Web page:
Can you tell me more about the album as a whole, and what it was like to explore so many different sounds?

What was really difficult — and not difficult in the way that it was a challenge — was when you’re approaching a full body of work, which I had never done before, there were just so many routes we could go. There were so many different things we could experiment with. So I think at first we were a little overwhelmed by how much choice we had, and the ways we were going to explore. And then it just started coming together. I don’t know, we just started to pursue the things that felt best for us in our flow in the studio, and it was a lot of experimentation. 

Coming back to this idea of putting songwriting first, with “it’s not me (it’s u),” do you have a favorite lyric from the song?

I think the first couple lyrics, like, “I want to fight but don’t even bother, ‘cause when you yell, you look just like your father.” Actually, the verses in general, the stuff about codependency and everything, those were some of my favorite lyrics that I’ve ever written.

I also wanted to talk about your previous single, “girls just want to have sex.” It’s a headbanger, it’s a good time, but there’s still a little bit of a taboo in music when it comes to being so candid about centering women’s pleasure and having queer sex. How do you feel about that taboo?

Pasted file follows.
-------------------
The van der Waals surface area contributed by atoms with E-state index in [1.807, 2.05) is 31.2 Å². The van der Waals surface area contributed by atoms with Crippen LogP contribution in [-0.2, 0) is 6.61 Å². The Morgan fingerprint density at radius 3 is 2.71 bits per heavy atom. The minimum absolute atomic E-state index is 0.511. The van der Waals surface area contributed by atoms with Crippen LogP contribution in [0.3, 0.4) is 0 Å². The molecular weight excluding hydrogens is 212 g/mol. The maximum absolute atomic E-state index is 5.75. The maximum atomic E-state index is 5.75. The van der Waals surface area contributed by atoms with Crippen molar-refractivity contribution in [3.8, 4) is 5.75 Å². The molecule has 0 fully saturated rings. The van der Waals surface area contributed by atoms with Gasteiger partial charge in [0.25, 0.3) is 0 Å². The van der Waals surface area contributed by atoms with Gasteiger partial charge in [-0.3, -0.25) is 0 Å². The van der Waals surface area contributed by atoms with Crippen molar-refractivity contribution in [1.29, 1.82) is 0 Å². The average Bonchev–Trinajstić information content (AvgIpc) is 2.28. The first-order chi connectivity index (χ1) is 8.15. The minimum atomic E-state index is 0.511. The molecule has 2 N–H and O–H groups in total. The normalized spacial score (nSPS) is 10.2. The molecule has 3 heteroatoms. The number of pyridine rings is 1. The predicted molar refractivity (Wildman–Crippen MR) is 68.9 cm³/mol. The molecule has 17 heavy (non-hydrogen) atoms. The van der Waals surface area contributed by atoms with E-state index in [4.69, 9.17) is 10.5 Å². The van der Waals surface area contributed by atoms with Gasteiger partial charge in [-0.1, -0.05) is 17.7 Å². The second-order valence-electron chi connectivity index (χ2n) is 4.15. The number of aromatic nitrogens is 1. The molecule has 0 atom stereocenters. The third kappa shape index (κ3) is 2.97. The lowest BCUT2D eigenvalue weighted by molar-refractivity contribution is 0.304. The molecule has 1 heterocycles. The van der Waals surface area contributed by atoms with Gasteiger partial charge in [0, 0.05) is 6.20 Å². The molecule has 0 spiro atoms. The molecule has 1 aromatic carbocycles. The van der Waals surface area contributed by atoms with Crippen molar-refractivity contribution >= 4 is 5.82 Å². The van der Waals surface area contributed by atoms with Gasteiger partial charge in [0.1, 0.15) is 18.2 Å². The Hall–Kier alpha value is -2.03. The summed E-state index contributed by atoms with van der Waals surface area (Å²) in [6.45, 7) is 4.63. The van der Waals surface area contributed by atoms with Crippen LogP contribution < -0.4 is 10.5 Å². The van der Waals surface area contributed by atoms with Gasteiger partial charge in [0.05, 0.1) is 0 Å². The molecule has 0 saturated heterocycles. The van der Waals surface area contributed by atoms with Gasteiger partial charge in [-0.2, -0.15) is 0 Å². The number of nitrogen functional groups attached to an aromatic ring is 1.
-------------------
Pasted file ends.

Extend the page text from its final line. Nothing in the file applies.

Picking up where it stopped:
It doesn’t make any sense to me whatsoever. It still doesn’t make sense to me. I actually was a little taken aback when I was first posting about the song coming out and people hearing it for the first time, just the fact that there’s any weirdness around it at all. Like, I just live in a universe where that doesn’t exist, and so it just was like, wow, I forgot that people care that much, which is bizarre to me. But in the studio, it wasn’t intended to inherently be this big statement. It was just like, “This is how I fucking feel. Let’s have fun today.”

One of my favorite things about your music is that you’re not afraid to be a little silly, a little irreverent. How do you feel about incorporating humor into your music?